Finally, it was Sunday, 4:30 AM, the day the weather forecast told us would be our day. Neither Brian nor I had much trouble jumping out of bed, and about 45 minutes later we were on our way toward the NE Ridge of Bugaboo Spire. I’ve only done a handful of 50 crowded routes, but I can without a doubt say this one was super deserving of its spot. The early morning views from the glacier were fantastic, the spires themselves inspiring, and rock quality as good as it gets.
As for the climbing itself, I’ll mostly just let pictures do the talking. I will however note our one big mistake – we opted to go with the tiny leader pack, big follower pack strategy. Not recommended! While all of the climbing was well within our abilities, pulling a few of the moves while wearing two axes, two sets of boots, a few liters of water, food, and extra clothing was less than fun. While I usually like this setup for longer multi-pitch routes, it breaks down when the followers pack starts getting as heavy as ours was. In the future, I’d just plan on having both climbers wear equal sized packs with their own gear. Not that it stopped us from sending :) Now for more pictures…
Pano from the base of the route (Youtube)
Overall the route went smoothly. About midway up you encounter a few pitches of low 5th chimney systems. We bypassed the start of these at around 5.8, on a nice, splitter crack. I’m pretty sure I missed the spot where most takers of this alternate crack system traverse right back to the main route, and stretched it out to a horn/block type feature where I belayed up Brian. Definitely not one of my favorite belay spots, but it worked out ok.
A small surprise was the ridge traverse between the North and South summits. The book listed this as an “exposed 3rd/4th” traverse. That it was - Brian and I both deemed it “4th +”. There was definitely some serious exposure along the way, i.e. a nice straight shot down to the glacier on your left. I also hate to admit it, but I even butt scooted a couple moves where the ridge got pretty knife edged. It mellowed out though, and eventually we found ourselves on the true South summit – i.e. the Freedom of the Hills 7th edition cover.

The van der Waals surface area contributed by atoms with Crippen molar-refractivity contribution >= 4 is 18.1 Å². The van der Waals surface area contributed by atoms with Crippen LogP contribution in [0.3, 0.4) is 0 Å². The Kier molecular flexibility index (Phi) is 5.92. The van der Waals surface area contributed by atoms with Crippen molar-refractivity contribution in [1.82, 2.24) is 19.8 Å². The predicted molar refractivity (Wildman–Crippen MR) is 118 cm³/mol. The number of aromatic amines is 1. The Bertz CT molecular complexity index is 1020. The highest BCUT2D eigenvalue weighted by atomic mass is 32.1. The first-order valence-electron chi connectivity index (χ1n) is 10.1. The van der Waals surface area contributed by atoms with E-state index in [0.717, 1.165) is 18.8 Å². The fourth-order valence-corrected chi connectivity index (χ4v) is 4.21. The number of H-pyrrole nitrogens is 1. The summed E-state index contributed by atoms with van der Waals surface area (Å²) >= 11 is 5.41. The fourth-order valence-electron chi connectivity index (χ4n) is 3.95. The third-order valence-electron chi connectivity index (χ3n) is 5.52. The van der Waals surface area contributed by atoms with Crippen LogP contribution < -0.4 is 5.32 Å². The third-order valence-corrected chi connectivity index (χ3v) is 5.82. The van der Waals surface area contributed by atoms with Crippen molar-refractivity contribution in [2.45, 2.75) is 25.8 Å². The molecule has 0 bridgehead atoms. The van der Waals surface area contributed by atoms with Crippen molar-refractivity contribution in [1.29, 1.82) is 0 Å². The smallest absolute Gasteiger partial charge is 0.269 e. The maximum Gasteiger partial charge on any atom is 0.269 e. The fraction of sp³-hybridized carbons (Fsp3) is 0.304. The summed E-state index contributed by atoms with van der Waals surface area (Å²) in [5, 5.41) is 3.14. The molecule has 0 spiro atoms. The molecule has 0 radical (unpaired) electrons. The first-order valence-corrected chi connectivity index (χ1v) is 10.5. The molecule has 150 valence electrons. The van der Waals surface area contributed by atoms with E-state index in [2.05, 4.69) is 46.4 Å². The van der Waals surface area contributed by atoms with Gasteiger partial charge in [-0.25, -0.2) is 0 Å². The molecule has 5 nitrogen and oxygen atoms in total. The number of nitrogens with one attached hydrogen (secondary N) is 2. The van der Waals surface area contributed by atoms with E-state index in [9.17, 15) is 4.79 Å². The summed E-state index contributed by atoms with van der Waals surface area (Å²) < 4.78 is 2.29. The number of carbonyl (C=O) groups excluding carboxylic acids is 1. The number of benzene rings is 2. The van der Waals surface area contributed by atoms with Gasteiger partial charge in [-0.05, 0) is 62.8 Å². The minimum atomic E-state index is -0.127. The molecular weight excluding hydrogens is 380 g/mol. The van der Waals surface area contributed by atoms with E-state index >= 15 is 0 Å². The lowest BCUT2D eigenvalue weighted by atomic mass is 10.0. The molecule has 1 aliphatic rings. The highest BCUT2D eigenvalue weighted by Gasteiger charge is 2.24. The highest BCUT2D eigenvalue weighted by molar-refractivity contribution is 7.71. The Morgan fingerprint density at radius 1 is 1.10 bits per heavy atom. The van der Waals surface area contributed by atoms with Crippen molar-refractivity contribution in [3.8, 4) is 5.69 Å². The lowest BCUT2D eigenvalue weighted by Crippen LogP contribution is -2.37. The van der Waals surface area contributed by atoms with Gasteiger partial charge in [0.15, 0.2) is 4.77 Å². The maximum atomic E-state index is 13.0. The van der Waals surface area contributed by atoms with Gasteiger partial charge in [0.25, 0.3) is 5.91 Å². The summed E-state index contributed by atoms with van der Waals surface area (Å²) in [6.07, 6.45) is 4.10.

Summit Pano (Youtube)
Fortunately the weather was good enough that day for us to hang out and enjoy the mind-blowing views of Snowpatch, the Howser group, and the Vowells. Perhaps 6 rappels, and a lot of trodding down the 5.4/3rd class Kain route finally led us to the Bugaboo-Snowpatch col. Here I found salvation in what might be the greatest “bathroom” I’ve ever used. I’ll just let a picture speak for itself, and say that I was glad to see it.
From the col, one could make a few raps down and over the bergschrund, but having crampons and axes with us anyway, we opted to just down climb around it. It was definitely quite casual, as far as snow travel is concerned.
We returned to camp, tired and quite pleased, around 8PM. Word had it that less than stellar weather was retuning, and it certainly felt that way as we packed up our things the next day for the hike out.
Despite the fact that we only got to climb one route, visiting the Bugs was hands down one of the best experiences of a summer spent climbing. Brian and I were already discussing our eventual return as we descended down to the car, and I know I’ll be training to make sure the Beckey-Chouinard is on the list when we do. If you enjoy alpine rock climbing, and the Bugs aren’t high on your to-do list: bump them up, way up.
P.S. - A key piece of beta: Purchase Piche and Atkinson’s excellent guidebook, The Bugaboos, not the older Bugaboo Rock.
P.P.S. – In a month, you’ll probably see a longer, “better” Bugs trip report from this other Bay Area climber of Soviet (Ukranian? whatever) descent. It’ll probably have a bunch of shots of this creepy doll in it though, and he tries too hard. Plus we made it there first. :P